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Assessing Fit and Finish Design Sensitivity by Mapping Measurements to Utility
ISSN: 2641-9637, e-ISSN: 2641-9645
Published April 14, 2020 by SAE International in United States
Citation: Slon, C., LI, X., Valetchikov, V., and Pandey, V., "Assessing Fit and Finish Design Sensitivity by Mapping Measurements to Utility," SAE Int. J. Adv. & Curr. Prac. in Mobility 2(4):1925-1934, 2020, https://doi.org/10.4271/2020-01-0600.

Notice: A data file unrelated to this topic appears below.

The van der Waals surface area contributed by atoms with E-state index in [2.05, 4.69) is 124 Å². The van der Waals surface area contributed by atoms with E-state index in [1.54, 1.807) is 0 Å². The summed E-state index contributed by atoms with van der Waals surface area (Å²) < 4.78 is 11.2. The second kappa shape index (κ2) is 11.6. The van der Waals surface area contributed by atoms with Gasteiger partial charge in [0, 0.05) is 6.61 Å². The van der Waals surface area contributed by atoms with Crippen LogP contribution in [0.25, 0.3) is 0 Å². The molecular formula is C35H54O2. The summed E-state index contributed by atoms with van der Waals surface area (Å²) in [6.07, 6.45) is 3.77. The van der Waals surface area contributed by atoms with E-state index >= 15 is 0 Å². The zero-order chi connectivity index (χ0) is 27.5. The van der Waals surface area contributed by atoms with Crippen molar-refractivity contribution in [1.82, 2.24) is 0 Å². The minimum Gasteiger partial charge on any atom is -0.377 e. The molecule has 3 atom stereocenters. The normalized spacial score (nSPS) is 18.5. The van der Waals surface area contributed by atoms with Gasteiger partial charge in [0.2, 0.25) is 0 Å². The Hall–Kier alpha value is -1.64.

This paper proposes a method to evaluate the sensitivity of the perceived quality of a panel interface design to variation in the measurements of fit and finish. The novelty of this approach is in the application of the concept of utility to fit and finish. The significance is in the ability to evaluate alternative designs with regard to perceived quality long before time and money are spent on their realization. In the automotive industry “fit and finish” is the term applied to the precision of the alignment of one part to another. Fit and finish gives the buyer a sense of the overall quality of the vehicle purely from an aesthetic perspective. Fit and finish is usually evaluated by the manufacturer through dimensional measurements of the gap and flushness conditions between panels. Since variation in gap and flushness increases the probability that a vehicle will result in poorly perceived fit and finish, limits are put on the variation to reduce the potential detriment to perceived quality. It is suspected that the customer’s perception of quality is highly influenced by the design of the geometrical interface between panels but there is currently inadequate means of evaluating that influence.